NEC/Mitsubishi definitely views the one-litre beer glass as half full, so what better way to announce a new range of monitors than during Munich's Oktoberfest.
Timed to coincide with Oktoberfest in Munich, NEC-Mitsubishi Electronics Display announced on the 29th September its new entry-level AccuSync range, along with a complete model migration to the new 70-Series, and the launch of its SpectraView range of monitors designed for colour critical applications.
Despite the company focusing much of its efforts on supplying the corporate markets, the AccuSync range has been designed with the consumer sector in mind. The analogue and tilt-only line-up consisting of the 15in AccuSync LCD52VM, 17in LCD72VM and the 19in LCD92VM all see an emphasis on a more stylish design that includes built-in speakers and a headphone socket, a two-tone silver/black colour, and a certain degree of cable management in the form of two hooks mounted on the neck of the stand. Although the bezel is relatively thin, the extra depth of the chassis also allows NEC to integrate a touch-sensitive screen.
The AccuSync range will only be available through retail channels from this month. Guideline prices are £175 ex VAT for the 15in, £225 for the 17in and £329 for the 19in.
As for the new 70-Series, which is expected to fulfil the needs of the corporate and small business sectors, these LCDs have undergone quite a radical change in design and feature both an analogue and a DVI port (apart from LCD1970V which is analogue only).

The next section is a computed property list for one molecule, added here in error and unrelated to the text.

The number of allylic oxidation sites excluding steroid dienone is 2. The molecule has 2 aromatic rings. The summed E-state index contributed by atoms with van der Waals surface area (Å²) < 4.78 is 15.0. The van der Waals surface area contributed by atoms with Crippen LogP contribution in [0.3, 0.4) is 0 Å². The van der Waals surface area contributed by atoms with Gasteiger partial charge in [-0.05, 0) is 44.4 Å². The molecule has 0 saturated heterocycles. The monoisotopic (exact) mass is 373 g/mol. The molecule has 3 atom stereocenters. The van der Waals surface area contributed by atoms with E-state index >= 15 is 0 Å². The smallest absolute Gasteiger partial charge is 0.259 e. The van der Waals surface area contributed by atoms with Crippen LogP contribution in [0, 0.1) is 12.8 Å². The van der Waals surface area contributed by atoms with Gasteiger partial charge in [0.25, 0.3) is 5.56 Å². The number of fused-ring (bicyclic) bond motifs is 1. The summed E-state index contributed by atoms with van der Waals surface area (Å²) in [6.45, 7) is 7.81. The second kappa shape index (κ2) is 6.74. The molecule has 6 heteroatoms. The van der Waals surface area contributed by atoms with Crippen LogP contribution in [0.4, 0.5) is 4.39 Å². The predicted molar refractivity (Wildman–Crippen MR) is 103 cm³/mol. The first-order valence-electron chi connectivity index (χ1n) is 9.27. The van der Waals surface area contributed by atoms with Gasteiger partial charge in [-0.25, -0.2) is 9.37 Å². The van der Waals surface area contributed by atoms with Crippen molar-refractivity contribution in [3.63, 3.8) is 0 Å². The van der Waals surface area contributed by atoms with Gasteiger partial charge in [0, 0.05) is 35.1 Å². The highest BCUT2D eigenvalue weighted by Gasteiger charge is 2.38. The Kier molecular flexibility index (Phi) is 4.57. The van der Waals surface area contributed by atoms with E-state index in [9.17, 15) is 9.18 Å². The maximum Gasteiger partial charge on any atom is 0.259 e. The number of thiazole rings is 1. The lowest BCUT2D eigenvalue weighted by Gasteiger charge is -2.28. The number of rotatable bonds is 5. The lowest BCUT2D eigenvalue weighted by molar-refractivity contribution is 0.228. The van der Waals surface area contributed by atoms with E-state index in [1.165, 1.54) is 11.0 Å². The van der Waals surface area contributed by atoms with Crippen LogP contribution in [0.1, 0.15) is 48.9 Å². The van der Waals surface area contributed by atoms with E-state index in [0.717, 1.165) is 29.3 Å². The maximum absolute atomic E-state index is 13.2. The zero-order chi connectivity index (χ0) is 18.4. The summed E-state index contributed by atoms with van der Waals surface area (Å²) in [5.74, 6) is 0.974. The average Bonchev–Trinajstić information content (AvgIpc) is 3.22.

The new curvaceous design could prove to be a popular move away from the company’s typical angular-type chassis, which is maintained throughout the higher-end 80-Series range. A slim 17mm bezel, a 110mm height-adjustable stand, and a swivelling circular base feature across the 70-Series models, but in my opinion the biggest change is the new OSD and its controls. A four-direction button reduces the number of physical controls and this, combined with new menu colours and graphics, should lead to slicker navigation. An optional sound bar is also available with built-in volume control and a headphone socket.
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Prices for the 70-Series have not yet been confirmed.
Last but not least, the SpectraView range should certainly appeal to those involved with image editing. The 19inch and 21inch, namely the 1980 and 2180 models, are clearly focused on the markets where colour management is key. Even though SpectraView is an NEC sub-brand, the thinking behind it is to optimise (and certify) the brightness, colour temperature, and gamma settings of the monitor so that it meets the demands and requirements of pre-press applications and professional digital photography workflows.
These models also come with integrated magnetic strips to support a sliding hood that blocks out reflections and provides access for an optional optical sensor. NEC/Mitsubishi also announced it’s SpectraView Profiler software for colour calibration which supports many current sensor models.
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Launched at Photokina in Cologne, both models should be available from Mid-October, followed by a 21.3inch LCD with LED backlight ( the 2180WG) that promises one of the widest colour gamuts on the market. Expect that to arrive sometime in the New Year.
Guideline prices are £729 ex VAT for the SpectraView 1980, and £1,149 for the SpectraView 2180.